and the pharmaceutically acceptable acid-addition salts thereof;
(b) the antibiotic LL-BO1208β wherein the substantially pure form:
(i) exhibits the following significant carbon-13 nuclear magnetic resonance chemical shifts in parts per million relative to the absorption of tetramethyl silane:
______________________________________182.5      159.2   74.7       60.2 37.9178.8      153.7   74.2       58.3 34.2178.6      149.3   71.5       53.9 30.3177.5      138.2   70.4       49.6 24.5173.5      135.9   69.6       48.6 24.1173.3      127.1   69.2       45.8 20.1173.1      119.1   68.5       43.8 16.0170.3      113.4   68.3       42.0 13.1169.0      99.4    66.0       41.4 12.0166.6      98.6    62.2       40.3165.9      76.7    61.5       39.8164.6      75.6    60.9       38.7______________________________________
(ii) has an optical rotation [α]D 25 of +17+2;
(iii) has an elemental analysis (percent) of about; C, 44.82; H, 6.50; N, 15.41; S, 3.94;
(iv) has a characteristic carbon-13 nuclear magnetic resonance spectrum substantially as shown in FIG. III;
(v) yields, upon hydrolysis, amino acids which include threonine, β-alanine, 4-amino-3-hydroxy-2-methyl valeric acid, 2,3-diaminopropionic acid, β-lysine, and β-amino-β-(4-amino-6-carboxy-5-methylpyrimidine-2-yl)propionic acid;
(vi) yields, upon methanolysis, L-gulose and D-mannose; and
(vii) has a characteristic Infrared Absorption Spectrum substantially as shown in FIG. I, a characteristic Ultraviolet Absorption Spectrum substantially as shown in FIG. IV, and a characteristic Proton Magnetic Resonance Spectrum substantially as shown in FIG. II;
and the pharmaceutically acceptable non-toxic salts thereof;
(c) and mixtures thereof, which comprise aerobically fermenting a liquid medium containing assimilable sources of carbon, nitrogen, and inorganic salts, which medium has been inoculated with a viable culture of the organism Streptoverticillium stramineum NRRL 12292 or mutants thereof, maintaining said fermentation culture at a temperature of 24°-35° C. for a period of 80-120 hours, harvesting the mash, and extracting the antibiotics.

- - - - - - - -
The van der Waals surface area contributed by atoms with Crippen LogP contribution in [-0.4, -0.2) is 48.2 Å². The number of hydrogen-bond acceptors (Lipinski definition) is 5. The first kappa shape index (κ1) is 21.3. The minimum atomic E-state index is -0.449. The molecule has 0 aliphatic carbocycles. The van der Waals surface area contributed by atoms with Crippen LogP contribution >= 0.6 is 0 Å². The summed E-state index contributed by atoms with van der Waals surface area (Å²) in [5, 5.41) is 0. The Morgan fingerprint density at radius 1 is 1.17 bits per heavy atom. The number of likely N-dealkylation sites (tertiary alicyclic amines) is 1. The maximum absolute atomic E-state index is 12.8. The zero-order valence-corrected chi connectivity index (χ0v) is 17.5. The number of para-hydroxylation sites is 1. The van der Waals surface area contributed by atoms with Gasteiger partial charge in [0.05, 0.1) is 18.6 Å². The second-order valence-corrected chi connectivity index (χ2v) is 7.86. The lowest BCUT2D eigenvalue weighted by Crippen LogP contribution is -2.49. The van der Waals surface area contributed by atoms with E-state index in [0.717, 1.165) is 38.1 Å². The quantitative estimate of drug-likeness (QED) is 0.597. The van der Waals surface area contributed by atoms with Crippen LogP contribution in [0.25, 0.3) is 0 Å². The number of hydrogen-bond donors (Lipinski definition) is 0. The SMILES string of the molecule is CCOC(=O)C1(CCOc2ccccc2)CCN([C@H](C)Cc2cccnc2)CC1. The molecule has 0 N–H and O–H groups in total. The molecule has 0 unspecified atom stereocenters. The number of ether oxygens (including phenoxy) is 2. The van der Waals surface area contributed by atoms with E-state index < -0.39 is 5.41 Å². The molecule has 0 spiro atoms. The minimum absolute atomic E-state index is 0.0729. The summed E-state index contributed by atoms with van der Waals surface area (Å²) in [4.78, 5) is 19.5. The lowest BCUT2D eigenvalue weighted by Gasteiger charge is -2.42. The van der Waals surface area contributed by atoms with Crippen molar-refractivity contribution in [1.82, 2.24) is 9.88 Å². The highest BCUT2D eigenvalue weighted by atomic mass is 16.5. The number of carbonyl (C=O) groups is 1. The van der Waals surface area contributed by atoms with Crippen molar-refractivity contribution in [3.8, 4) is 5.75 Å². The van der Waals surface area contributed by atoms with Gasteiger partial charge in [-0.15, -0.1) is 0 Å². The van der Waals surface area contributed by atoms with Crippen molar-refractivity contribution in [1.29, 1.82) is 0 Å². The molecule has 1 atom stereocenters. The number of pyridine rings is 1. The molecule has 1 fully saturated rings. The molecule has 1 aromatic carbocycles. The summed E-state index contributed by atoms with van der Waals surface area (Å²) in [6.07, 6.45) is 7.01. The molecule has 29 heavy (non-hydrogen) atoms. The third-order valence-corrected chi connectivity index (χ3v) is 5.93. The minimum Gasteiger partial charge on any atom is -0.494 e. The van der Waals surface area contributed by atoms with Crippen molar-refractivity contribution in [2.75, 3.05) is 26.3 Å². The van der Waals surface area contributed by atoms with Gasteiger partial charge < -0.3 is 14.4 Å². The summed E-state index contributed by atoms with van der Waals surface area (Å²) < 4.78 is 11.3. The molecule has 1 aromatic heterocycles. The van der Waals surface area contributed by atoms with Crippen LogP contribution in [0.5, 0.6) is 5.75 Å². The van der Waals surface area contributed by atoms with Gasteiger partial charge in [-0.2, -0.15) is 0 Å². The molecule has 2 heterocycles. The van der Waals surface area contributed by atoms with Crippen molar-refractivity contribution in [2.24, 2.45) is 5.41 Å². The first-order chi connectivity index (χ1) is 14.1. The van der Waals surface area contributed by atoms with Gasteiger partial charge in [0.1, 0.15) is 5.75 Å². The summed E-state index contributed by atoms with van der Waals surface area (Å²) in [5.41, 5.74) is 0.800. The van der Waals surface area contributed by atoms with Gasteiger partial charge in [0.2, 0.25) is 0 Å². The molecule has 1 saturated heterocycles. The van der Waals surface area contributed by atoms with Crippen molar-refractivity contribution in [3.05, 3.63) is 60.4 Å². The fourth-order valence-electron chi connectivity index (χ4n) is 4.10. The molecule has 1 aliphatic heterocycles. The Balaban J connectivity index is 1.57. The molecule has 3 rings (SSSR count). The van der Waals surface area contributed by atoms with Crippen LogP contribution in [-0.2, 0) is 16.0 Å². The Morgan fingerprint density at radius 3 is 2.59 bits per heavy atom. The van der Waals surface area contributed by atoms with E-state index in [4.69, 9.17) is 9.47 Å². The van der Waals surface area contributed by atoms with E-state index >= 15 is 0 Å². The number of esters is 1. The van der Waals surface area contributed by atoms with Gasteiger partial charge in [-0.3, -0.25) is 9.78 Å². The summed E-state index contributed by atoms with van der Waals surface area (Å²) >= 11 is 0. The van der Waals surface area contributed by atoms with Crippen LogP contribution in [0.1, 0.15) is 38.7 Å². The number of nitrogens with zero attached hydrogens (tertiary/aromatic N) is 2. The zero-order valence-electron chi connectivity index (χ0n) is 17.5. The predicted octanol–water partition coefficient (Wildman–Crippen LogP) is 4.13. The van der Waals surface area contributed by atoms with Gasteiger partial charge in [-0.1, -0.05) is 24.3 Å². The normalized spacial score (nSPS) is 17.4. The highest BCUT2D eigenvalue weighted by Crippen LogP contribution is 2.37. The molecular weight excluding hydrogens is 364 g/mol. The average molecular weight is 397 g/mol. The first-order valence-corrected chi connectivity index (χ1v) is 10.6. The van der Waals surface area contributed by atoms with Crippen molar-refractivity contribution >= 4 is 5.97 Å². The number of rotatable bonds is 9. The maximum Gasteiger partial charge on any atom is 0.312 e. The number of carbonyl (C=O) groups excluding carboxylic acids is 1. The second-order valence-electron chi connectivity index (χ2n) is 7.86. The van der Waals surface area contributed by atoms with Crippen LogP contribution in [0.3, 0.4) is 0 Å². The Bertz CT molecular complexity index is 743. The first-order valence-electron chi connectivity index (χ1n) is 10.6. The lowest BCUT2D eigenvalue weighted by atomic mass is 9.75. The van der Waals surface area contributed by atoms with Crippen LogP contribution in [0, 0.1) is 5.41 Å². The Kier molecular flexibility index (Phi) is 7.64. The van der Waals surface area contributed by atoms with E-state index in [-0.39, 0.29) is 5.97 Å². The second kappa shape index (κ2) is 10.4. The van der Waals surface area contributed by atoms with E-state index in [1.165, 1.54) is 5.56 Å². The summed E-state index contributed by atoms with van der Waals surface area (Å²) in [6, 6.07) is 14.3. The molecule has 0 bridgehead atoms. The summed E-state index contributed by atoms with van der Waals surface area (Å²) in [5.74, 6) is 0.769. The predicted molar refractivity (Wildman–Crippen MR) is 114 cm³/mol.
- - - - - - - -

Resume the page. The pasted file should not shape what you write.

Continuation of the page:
Description
CROSS REFERENCE TO RELATED APPLICATIONS

This application is a continuation-in-part of Application Ser. No. 332,079, filed Dec. 21, 1981, now abandoned, which is a continuation-in-part of Application Ser. No. 237,197, filed Feb. 23, 1981, now abandoned.

BACKGROUND OF THE INVENTION

1. Field of Art

This invention relates to two new antibacterial and antitumor agents designated LL-BO1208α and LL-BO1208β and to their production by fermentation of the novel microorganism Streptoverticillium stramineum or mutants thereof.

2. Prior Art

LL-BO1208α and LL-BO1208β are novel antibiotics and anti-tumor agents of the bleomycin/phleomycin family. See, e.g., S. M. Hecht (Ed.), Bleomycin: Chemical, Biochemical and Biological Aspects, Springer-Verlag, N.Y., 1979. LL-BO1208α and LL-BO1208β are differentiated from all other members of this family by their structure, chemical and physical properties, and effects on specific microorganisms. The most closely related known compound is Tallysomycin A [M. Koniski et al., J. Antibiotics 30: 789 (1977)] which, like LL-BO1208β, contains β-lysine. These two compounds are the only members of the bleomycin/phleomycin family which contain this particular amino acid. However, Tallysomycin A differs significantly from LL-BO1208β in that Tallysomycin A contains spermidine and an additional sugar moiety, and in addition LL-BO1208β contains a reduced bithiazole ring system.

BRIEF SUMMARY OF THE INVENTION

This invention relates to the novel microorganism Streptoverticillium stramineum and mutants thereof derived spontaneously or by conventional mutagenic or recombinant techniques.